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July 13, 2009 | by  | in Film | [ssba]

Why Haven’t You Seen This Yet?


“This is a promise. During the next hour, everything you hear from us is true, and based on solid fact.

In a documentary that opens with legendary auteur Orson Welles performing a series of magic tricks on a platform at a train station, it seems apt that such a disclaimer as the one above should be made. As an audience, we’ve become complacent—everything we see in documentaries and on the news and even in reality TV has become ‘fact’ for us, and we refuse to question them at all. We’re like the kids watching Orson change a key into a coin—we’re passive viewers, accepting everything and anything disguised as ‘truth’. And in this generation, when even staged tripe like The Hills and The Real Orange County can be passed off as reality, it is more important than ever that we understand the true nature of, well, the truth.

F For Fake was originally filmed as a television documentary on the world’s greatest art forger, Elmyr de Hory, by French director Francois Reichenbach. Reichenbach later offered all of his footage to Welles, and in the period of time Welles re-shot and re-edited the footage so as to create a new documentary, something came to light. Clifford Irving, de Hory’s biographer, had been working on a biography about reclusive and eccentric billionaire Howard Hughes, and he’d received much attention (and money) in the process; however, the Hughes biography was a fake, and Irving’s downfall was swift and made world headlines.

As such, the film tells several stories—not just that of de Hory, but also those of Irving, Hughes, Welles himself, and Welles’ ‘companion’, Oja Kodar. Each of these surprisingly interesting threads are masterfully intertwined with musings on the nature of art, the truth, fakery, ownership and cinema, offering a profound insight into these subjects and these people.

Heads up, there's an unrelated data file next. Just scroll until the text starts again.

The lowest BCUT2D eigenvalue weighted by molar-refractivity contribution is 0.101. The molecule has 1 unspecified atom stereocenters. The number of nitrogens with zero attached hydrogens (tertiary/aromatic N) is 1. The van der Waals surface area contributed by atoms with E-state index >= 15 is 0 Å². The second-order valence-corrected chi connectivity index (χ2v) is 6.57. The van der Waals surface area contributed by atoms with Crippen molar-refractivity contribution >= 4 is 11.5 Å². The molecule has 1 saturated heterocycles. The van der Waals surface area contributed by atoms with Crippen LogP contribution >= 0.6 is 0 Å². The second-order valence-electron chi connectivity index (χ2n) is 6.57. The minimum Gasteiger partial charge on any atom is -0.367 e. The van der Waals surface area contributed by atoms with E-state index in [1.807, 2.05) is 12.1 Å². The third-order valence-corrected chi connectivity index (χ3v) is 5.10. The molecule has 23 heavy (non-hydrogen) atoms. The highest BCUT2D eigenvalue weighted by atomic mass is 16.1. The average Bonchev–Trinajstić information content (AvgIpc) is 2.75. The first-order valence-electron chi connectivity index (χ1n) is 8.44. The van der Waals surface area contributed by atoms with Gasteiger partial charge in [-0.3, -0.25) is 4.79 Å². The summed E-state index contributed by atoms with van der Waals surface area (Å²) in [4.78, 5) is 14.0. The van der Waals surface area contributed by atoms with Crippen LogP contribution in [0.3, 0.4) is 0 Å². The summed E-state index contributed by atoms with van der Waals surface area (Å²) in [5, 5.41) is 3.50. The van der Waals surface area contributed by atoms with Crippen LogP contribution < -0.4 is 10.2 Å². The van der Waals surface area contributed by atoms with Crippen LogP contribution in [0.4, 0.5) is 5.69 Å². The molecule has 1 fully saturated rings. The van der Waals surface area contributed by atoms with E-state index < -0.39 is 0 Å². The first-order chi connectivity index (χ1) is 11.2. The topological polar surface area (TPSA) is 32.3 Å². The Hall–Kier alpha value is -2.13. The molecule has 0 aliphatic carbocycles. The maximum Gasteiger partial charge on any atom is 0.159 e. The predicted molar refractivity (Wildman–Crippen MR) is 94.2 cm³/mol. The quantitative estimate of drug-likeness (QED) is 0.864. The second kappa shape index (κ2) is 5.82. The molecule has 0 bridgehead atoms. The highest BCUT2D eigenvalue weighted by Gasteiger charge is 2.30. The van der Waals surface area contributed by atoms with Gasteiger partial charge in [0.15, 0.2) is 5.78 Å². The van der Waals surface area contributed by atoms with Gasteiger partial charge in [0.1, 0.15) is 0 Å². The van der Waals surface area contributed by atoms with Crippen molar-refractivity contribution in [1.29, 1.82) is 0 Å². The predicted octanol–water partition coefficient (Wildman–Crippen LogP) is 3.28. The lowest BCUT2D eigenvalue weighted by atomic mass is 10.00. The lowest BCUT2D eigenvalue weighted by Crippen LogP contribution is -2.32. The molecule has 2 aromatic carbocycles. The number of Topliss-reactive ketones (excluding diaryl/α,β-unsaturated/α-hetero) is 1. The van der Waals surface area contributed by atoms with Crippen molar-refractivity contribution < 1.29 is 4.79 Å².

The film’s engaging tales are impeccably complemented by the cinematography and editing. While most of the film is shot in fairly typical documentary style, scenes such as the famous Chartres monologue and the sequence detailing Kodar’s relationship with one Pablo Picasso are aesthetically striking and breathtaking to behold. But the thing that really brings the film to life is the editing—often heralded as a precursor to the modern ‘MTV’ editing style, Welles’ editing is playful, kinetic, and breathes life into sequences that could’ve gone stagnant in any conventional editor’s hands.

F For Fake is the kind of film any lover of cinema should see. Filled with engrossing stories and interesting discussions on the nature of art and truth, and imbued with an infectious sense of fun, F For Fake is possibly the greatest documentary ever made. And it has one of the greatest endings ever put to film, if that sells it any more.

F for Fake (1974)
Directed and written by Orson Welles


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